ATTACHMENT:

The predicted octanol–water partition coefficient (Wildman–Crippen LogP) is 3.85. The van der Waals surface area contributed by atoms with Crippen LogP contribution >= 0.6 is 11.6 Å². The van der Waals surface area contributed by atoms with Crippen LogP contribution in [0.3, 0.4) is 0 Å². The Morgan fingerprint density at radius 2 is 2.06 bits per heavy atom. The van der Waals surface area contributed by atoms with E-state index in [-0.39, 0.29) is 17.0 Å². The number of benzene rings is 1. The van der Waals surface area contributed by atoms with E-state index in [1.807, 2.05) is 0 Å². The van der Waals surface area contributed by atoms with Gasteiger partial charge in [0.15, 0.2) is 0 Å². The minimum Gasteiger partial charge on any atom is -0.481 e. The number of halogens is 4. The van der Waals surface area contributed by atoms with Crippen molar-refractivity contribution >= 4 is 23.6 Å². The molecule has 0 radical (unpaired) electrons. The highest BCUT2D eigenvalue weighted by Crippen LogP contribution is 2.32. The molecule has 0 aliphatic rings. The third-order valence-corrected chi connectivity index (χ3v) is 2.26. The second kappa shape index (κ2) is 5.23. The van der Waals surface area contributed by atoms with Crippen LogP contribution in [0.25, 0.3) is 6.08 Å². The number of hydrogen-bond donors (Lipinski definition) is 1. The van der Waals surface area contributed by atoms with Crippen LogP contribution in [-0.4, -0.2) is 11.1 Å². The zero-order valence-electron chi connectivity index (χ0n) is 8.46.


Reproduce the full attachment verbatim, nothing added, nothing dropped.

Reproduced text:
The predicted octanol–water partition coefficient (Wildman–Crippen LogP) is 3.85. The van der Waals surface area contributed by atoms with Crippen LogP contribution >= 0.6 is 11.6 Å². The van der Waals surface area contributed by atoms with Crippen LogP contribution in [0.3, 0.4) is 0 Å². The Morgan fingerprint density at radius 2 is 2.06 bits per heavy atom. The van der Waals surface area contributed by atoms with E-state index in [-0.39, 0.29) is 17.0 Å². The number of benzene rings is 1. The van der Waals surface area contributed by atoms with E-state index in [1.807, 2.05) is 0 Å². The van der Waals surface area contributed by atoms with Gasteiger partial charge in [0.15, 0.2) is 0 Å². The minimum Gasteiger partial charge on any atom is -0.481 e. The number of halogens is 4. The van der Waals surface area contributed by atoms with Crippen molar-refractivity contribution >= 4 is 23.6 Å². The molecule has 0 radical (unpaired) electrons. The highest BCUT2D eigenvalue weighted by Crippen LogP contribution is 2.32. The molecule has 0 aliphatic rings. The third-order valence-corrected chi connectivity index (χ3v) is 2.26. The second kappa shape index (κ2) is 5.23. The van der Waals surface area contributed by atoms with Crippen LogP contribution in [0.25, 0.3) is 6.08 Å². The number of hydrogen-bond donors (Lipinski definition) is 1. The van der Waals surface area contributed by atoms with Crippen LogP contribution in [-0.4, -0.2) is 11.1 Å². The zero-order valence-electron chi connectivity index (χ0n) is 8.46.